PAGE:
# nLab embedding

category theory

## Applications

#### Higher category theory

higher category theory

# Contents

## Idea

An embedding is, generally, a morphism which in some sense is an isomorphism onto its image

For this to make sense in a given category $C$, we not only need a good notion of image. Note that it is not enough to have the image of $f\colon X \to Y$ as a subobject $\im f$ of $Y$; we also need to be able to interpret $f$ as a morphism from $X$ to $\im f$, because it is this morphism that we are asking to be an isomorphism.

## As regular or effective monomorphisms

### Definition

One general abstract way to define an embedding morphism is to say that this is equivalently a regular monomorphism.

If the ambient category has finite limits and colimits, then this is equivalently an effective monomorphism. In terms of this we recover a formalization of the above idea, that an embedding is an iso onto its image :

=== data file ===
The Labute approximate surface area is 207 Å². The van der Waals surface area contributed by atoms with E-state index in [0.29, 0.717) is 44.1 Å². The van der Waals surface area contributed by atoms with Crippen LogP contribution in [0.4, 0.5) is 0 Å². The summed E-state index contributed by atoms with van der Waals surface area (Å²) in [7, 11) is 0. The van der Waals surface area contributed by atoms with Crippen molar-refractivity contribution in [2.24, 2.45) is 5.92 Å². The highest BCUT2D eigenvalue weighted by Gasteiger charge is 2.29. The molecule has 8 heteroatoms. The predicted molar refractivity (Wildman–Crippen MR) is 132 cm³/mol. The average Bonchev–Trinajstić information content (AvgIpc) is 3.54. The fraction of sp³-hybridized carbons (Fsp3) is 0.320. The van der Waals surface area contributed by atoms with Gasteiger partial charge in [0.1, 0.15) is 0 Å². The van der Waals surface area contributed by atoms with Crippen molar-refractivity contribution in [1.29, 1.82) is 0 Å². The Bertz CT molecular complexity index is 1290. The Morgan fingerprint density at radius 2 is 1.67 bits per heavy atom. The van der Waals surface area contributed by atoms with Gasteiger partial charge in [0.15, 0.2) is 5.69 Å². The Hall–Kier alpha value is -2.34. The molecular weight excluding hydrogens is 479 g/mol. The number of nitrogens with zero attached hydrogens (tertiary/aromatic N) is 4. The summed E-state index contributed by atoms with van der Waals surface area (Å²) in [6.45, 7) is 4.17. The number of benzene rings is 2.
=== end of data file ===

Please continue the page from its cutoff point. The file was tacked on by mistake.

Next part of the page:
For a morphism $f : X \to Y$ in $C$ the definition of image as an equalizer says that the image of $f$ is

$im f := \lim_\leftarrow ( Y \stackrel{\to}{\to} Y \coprod_X Y) \,.$

In particular we have a factorization of $f$ as

$f : X \stackrel{\tilde f}{\to} im f \hookrightarrow Y \,,$

where the morphism on the right is a monomorphism.

The morphism $f$ being an effective monomorphism means that $\tilde f$ is an isomorphism, hence that $f$ is an “isomomorphism onto its image”.

## Examples

### In $Top$

A morphism $U \to X$ of topological spaces is a regular monomorphism precisely if this is an injection such that the topology on $U$ is the induced topology. This is an embedding of topological spaces.

### In $SmothMfd$

Revised on November 10, 2013 22:34:42 by Urs Schreiber (89.204.137.233)